NSW Workers Compensation: How are psychiatric and psychological disorders assessed for permanent impairment?  

The NSW Workers Compensation Guidelines for the Evaluation of Permanent Impairment issued by SIRA dictates how the permanent impairment for psychiatric and psychological disorders are assessed. 

The first hurdle for injured workers is that the impairment rating must be based upon a primary recognisable psychiatric diagnosis. For example, the feeling of being sad is not a psychiatric diagnosis, but a description of the symptoms. However, “Anxiety” or “Depression” are proper recognisable psychiatric diagnosis which could cause a feeling of sadness. 

There are a number of facts that the assessor will need to take into consideration before determining whether the psychiatric disorder is permanent. The medical assessor must apply his/her clinical opinion and judgment, to be convinced that the condition is likely to continue indefinitely. Some of the factors that the medical assessor takes into consideration include the duration of the impairment, the likelihood of improvement in the condition, whether the injured worker has undertaken reasonable rehabilitative treatment (for e.g. consulting a psychiatrist and/or taking anti-depressant medication) and any other relevant matters.  

The medical assessor is also required to consider the effects of any medications, treatment and rehabilitation undertaken by the injured worker from the date of injury to date of assessment. The assessor will need to determine and provide a comment in the report of whether the effects of any treatment may or may not, alter the level of permanent impairment.  

If the injured worker suffers from any pre-existing condition (whether or not it’s work-related), the medical assessor is required to take history and consider all relevant information regarding the pre-existing condition, and then make the appropriate apportionment/deductions if applicable. 

For assessment of psychiatric disorders, the medical assessor is required to evaluate the behavioural consequences of the disorder based on six (6) categories, called the Psychiatric Impairment Rating Scale (PIRS). The 6 categories are: 

  1. Self-care and personal hygiene 
  2. Social and recreational activities
  3. Travel
  4. Social functioning (relationships)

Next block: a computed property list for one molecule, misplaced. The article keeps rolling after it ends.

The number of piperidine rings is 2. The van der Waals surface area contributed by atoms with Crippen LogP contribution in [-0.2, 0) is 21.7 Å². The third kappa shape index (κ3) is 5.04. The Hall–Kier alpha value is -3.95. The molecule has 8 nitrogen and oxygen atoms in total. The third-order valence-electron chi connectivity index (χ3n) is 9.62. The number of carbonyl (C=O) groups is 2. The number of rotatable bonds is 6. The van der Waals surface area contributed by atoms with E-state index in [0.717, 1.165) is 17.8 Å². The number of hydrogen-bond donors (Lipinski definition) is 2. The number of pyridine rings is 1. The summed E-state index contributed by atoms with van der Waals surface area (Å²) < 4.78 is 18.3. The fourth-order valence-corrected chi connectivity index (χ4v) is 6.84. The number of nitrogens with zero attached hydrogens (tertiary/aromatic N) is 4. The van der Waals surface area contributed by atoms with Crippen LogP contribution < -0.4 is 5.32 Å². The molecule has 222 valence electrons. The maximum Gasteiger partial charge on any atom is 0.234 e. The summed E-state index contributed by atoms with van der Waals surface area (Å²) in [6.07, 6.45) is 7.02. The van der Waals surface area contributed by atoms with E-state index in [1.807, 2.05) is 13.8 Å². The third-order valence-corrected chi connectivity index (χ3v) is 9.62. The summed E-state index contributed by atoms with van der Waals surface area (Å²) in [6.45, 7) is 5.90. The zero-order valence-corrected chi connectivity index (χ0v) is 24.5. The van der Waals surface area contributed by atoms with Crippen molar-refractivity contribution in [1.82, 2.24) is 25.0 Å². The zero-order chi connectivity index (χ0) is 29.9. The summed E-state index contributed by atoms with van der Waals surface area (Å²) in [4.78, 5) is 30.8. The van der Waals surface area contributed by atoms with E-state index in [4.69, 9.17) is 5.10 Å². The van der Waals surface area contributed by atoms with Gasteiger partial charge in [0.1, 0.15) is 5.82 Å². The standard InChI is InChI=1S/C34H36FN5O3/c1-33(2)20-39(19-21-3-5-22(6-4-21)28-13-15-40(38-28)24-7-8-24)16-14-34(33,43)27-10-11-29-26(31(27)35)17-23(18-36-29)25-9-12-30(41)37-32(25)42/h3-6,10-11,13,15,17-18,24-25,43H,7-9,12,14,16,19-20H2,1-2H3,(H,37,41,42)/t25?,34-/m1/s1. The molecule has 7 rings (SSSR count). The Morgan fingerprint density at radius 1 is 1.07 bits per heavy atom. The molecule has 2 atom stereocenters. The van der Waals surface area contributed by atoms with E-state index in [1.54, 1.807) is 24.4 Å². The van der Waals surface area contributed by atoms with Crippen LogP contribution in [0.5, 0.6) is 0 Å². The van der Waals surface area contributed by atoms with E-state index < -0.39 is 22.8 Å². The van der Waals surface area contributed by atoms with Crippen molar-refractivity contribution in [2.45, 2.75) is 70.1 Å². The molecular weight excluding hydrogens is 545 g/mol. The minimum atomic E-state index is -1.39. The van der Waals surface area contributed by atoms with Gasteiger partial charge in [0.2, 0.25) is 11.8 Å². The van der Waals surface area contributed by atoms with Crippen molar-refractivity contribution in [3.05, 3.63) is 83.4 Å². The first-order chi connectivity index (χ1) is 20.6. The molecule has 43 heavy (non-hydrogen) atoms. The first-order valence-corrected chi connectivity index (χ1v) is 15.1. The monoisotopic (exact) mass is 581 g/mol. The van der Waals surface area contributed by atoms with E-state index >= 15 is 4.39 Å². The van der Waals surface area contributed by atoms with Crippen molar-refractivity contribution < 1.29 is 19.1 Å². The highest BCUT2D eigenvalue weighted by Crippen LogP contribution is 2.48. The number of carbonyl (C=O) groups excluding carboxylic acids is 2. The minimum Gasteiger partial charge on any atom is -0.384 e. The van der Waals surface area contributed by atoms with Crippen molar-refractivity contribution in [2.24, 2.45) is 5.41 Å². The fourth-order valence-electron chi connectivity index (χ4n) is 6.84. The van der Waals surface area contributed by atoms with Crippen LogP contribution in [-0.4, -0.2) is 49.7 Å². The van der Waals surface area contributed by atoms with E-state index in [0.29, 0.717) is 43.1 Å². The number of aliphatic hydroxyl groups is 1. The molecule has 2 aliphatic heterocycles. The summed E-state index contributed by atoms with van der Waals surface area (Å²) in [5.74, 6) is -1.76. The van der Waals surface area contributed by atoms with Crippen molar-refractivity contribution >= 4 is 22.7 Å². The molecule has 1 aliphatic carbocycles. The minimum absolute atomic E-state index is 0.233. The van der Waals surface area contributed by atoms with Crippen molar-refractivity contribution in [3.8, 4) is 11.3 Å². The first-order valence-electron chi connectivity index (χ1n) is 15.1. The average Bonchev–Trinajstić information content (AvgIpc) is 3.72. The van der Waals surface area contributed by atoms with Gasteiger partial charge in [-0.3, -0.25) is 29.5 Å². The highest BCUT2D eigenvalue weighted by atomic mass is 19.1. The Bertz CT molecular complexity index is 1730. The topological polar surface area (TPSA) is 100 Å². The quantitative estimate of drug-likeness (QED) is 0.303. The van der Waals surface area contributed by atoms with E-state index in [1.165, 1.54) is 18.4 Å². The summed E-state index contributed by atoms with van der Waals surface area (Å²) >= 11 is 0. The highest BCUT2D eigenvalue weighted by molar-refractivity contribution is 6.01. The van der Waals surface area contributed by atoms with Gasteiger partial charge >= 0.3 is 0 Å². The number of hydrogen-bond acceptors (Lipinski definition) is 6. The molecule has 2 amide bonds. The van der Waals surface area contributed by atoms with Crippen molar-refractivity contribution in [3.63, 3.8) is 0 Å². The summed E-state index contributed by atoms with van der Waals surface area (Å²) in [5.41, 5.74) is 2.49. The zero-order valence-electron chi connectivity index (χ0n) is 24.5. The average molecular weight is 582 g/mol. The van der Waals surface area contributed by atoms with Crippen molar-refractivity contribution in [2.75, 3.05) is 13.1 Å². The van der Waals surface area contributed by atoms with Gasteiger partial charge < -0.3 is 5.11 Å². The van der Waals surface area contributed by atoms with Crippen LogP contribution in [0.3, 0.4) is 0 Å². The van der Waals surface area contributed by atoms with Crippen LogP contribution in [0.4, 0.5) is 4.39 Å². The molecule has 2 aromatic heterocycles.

5. Concentration, persistence and pace 
  6. Employability

Within each category the behavior is classified ranging from Class 1 to Class 5, with Class 1 being minor impairment and Class 5 being totally impaired. The Guidelines provides some examples of activities of each class.  

Using category one of “Self-care and personal hygiene” as an example, examples of mild impairment (Class 2) behaviours are “Able to live independently; looks after self adequately, although may look unkempt occasionally; sometimes misses a meal or relies on take-away food” whilst examples of totally impaired (Class 5) behaviours are “Needs assistance with basic functions, such as feeding and toileting”.   

After the medical assessor has gone through each of the categories and assessed which class the injured worker’s behaviour falls under, the assessor will then rate the psychiatric impairment by first determining the median class score, and then calculate the aggregate score. After doing so, the assessor will then use the conversion table as dictated in the Guidelines to arrive a final permanent impairment

The above method is standard regardless the injured worker is attending the medical assessment arranged by his/her own lawyers, the insurer’s doctor and/or the medical assessment arranged by the Personal Injury Commission (PIC).  

This is a complex system and the above only provides a summary of how psychiatric disorder. If you believe you have sustained a primary psychiatric or psychological injury as a result of your employment or are unsure, we can provide you with some advice and help guide you through the entire process so that you are fairly compensated. 

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